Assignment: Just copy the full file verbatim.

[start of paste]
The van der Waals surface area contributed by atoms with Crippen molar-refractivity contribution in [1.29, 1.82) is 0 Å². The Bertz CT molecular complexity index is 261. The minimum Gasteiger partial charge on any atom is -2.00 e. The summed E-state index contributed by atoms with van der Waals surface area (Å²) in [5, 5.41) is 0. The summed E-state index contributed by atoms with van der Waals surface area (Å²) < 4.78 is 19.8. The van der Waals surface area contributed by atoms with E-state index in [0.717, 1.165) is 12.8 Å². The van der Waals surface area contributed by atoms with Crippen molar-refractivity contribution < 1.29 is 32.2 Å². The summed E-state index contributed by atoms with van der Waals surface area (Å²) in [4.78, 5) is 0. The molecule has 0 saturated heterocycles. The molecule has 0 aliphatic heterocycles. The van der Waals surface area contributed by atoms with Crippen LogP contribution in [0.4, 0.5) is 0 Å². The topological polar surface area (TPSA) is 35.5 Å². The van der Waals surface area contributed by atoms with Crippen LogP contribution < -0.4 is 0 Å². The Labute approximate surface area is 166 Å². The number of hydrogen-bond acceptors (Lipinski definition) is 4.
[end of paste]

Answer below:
The van der Waals surface area contributed by atoms with Crippen molar-refractivity contribution in [1.29, 1.82) is 0 Å². The Bertz CT molecular complexity index is 261. The minimum Gasteiger partial charge on any atom is -2.00 e. The summed E-state index contributed by atoms with van der Waals surface area (Å²) in [5, 5.41) is 0. The summed E-state index contributed by atoms with van der Waals surface area (Å²) < 4.78 is 19.8. The van der Waals surface area contributed by atoms with E-state index in [0.717, 1.165) is 12.8 Å². The van der Waals surface area contributed by atoms with Crippen molar-refractivity contribution < 1.29 is 32.2 Å². The summed E-state index contributed by atoms with van der Waals surface area (Å²) in [4.78, 5) is 0. The molecule has 0 saturated heterocycles. The molecule has 0 aliphatic heterocycles. The van der Waals surface area contributed by atoms with Crippen LogP contribution in [0.4, 0.5) is 0 Å². The topological polar surface area (TPSA) is 35.5 Å². The van der Waals surface area contributed by atoms with Crippen LogP contribution < -0.4 is 0 Å². The Labute approximate surface area is 166 Å². The number of hydrogen-bond acceptors (Lipinski definition) is 4.